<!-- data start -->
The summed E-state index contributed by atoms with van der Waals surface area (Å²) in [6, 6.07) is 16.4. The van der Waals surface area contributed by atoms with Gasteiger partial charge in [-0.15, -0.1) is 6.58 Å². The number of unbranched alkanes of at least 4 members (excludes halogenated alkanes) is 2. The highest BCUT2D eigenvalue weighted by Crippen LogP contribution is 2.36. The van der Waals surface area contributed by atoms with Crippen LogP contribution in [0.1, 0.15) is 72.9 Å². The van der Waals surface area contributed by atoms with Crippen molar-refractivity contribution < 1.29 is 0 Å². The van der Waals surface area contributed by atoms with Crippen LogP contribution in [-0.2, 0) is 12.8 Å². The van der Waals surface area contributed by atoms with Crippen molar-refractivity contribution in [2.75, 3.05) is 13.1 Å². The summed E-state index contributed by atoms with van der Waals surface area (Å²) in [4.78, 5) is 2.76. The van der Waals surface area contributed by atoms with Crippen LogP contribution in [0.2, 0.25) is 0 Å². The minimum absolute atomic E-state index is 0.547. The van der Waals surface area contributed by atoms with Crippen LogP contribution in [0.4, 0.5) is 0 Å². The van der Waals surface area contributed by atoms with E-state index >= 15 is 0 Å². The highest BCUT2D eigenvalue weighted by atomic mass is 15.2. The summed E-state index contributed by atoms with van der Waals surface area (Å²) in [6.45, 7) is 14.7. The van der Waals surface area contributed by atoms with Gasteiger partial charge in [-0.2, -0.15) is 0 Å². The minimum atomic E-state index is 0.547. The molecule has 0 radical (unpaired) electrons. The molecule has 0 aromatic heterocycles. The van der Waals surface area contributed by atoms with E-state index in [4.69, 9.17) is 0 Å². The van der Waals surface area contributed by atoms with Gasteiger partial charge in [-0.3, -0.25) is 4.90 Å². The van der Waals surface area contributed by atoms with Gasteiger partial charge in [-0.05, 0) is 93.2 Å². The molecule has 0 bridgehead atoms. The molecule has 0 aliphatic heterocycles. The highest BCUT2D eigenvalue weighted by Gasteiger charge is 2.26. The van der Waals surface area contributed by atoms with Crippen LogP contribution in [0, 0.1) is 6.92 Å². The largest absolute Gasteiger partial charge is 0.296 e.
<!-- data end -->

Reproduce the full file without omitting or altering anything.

The summed E-state index contributed by atoms with van der Waals surface area (Å²) in [6, 6.07) is 16.4. The van der Waals surface area contributed by atoms with Gasteiger partial charge in [-0.15, -0.1) is 6.58 Å². The number of unbranched alkanes of at least 4 members (excludes halogenated alkanes) is 2. The highest BCUT2D eigenvalue weighted by Crippen LogP contribution is 2.36. The van der Waals surface area contributed by atoms with Crippen LogP contribution in [0.1, 0.15) is 72.9 Å². The van der Waals surface area contributed by atoms with Crippen molar-refractivity contribution < 1.29 is 0 Å². The van der Waals surface area contributed by atoms with Crippen LogP contribution in [-0.2, 0) is 12.8 Å². The van der Waals surface area contributed by atoms with Crippen molar-refractivity contribution in [2.75, 3.05) is 13.1 Å². The summed E-state index contributed by atoms with van der Waals surface area (Å²) in [4.78, 5) is 2.76. The van der Waals surface area contributed by atoms with Crippen LogP contribution in [0.2, 0.25) is 0 Å². The minimum absolute atomic E-state index is 0.547. The van der Waals surface area contributed by atoms with Crippen LogP contribution in [0.4, 0.5) is 0 Å². The van der Waals surface area contributed by atoms with E-state index >= 15 is 0 Å². The highest BCUT2D eigenvalue weighted by atomic mass is 15.2. The summed E-state index contributed by atoms with van der Waals surface area (Å²) in [6.45, 7) is 14.7. The van der Waals surface area contributed by atoms with Gasteiger partial charge in [-0.2, -0.15) is 0 Å². The minimum atomic E-state index is 0.547. The molecule has 0 radical (unpaired) electrons. The molecule has 0 aromatic heterocycles. The van der Waals surface area contributed by atoms with E-state index in [4.69, 9.17) is 0 Å². The van der Waals surface area contributed by atoms with Gasteiger partial charge in [-0.3, -0.25) is 4.90 Å². The van der Waals surface area contributed by atoms with Gasteiger partial charge in [-0.05, 0) is 93.2 Å². The molecule has 0 bridgehead atoms. The molecule has 0 aliphatic heterocycles. The highest BCUT2D eigenvalue weighted by Gasteiger charge is 2.26. The van der Waals surface area contributed by atoms with Crippen LogP contribution in [0, 0.1) is 6.92 Å². The largest absolute Gasteiger partial charge is 0.296 e.